Much of what we perceive in the world and around us comes from within – as a byproduct of the way the brain processes sensory sensations./
Here are some strange experiments that prove it.
1. Reduce pain without medication
Scientists at Oxford University have discovered a new soothing process. It turns out that when looking at an injured part of the body, then an opposite image is created that is similar to what is shown to us through binoculars, so it looks significantly smaller and the pain in this part is delicately reduced.
2. The Ganzfeld procedure
Sleep comfortably soft bed with headphones in your ears, play static noise from the radio station, and stick to your eyes two halves of ping pong balls. After spending some time in this state, you start to experience strange things.
Some people see horses moving in the clouds and the voices of deceased loved ones are heard. It turns out that the brain is addicted to sensory sensations. When he does not receive them from the surroundings (because of the noise and the balls), he creates his own pictures.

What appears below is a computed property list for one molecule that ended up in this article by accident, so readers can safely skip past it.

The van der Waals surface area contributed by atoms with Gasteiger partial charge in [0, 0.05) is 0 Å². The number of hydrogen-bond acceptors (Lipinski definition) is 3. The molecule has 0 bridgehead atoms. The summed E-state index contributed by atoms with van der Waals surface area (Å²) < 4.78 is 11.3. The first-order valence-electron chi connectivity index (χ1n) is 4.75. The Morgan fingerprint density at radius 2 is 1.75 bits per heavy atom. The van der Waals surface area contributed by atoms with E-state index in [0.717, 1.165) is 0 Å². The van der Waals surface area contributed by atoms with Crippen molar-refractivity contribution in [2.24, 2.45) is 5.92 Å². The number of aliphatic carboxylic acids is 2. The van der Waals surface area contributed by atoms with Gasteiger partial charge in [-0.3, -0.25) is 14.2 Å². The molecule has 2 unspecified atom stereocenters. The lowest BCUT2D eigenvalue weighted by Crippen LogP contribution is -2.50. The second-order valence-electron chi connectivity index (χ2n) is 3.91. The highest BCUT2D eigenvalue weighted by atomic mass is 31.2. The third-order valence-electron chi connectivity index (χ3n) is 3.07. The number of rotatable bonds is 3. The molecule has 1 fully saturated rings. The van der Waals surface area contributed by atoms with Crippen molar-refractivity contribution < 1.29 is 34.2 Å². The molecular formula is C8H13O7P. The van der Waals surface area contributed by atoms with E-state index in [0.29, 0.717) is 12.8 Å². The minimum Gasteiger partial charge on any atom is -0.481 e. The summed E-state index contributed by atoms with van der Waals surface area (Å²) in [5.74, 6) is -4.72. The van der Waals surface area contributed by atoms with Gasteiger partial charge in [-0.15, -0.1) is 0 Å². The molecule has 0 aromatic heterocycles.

3. The Pinocchio effect
Two people take part in the experiment, one of which brings a bandage of eyes. They sit on two chairs, so the man with a veil of eyes to sit behind the back of the other. Then, with circular movements on one palm, he should touch the tip of his own nose, and on the other – the nose of the man in front of him. So the man with the bound eye gets the feeling that his nose has become much longer. Hence the “Pinocchio effect”.
4. Simultaneous movement
Lift your right foot a few centimeters from the floor and start moving it clockwise. While doing this, try using the right hand index index to type in the number 6. The legs will start to move counterclockwise and you will not be able to do anything about this issue.
5. Playing with the light
This experiment will temporarily blind one eye (about 30 seconds). Get into one room, close the door and turn off the lights, so your room goes up and down dark. Wait until your eyes adjust to the darkness. You should distinguish the silhouette of objects from the rare light that penetrates under the door.
Now close your right eye, cover it with your hand. Leave the light, but keep your eyes closed and covered. Wait about a minute, while the left eye adapts to the light. Open your right eye and look at the room. What do you see? It will be done to you that the left eye is closed, even if it is not.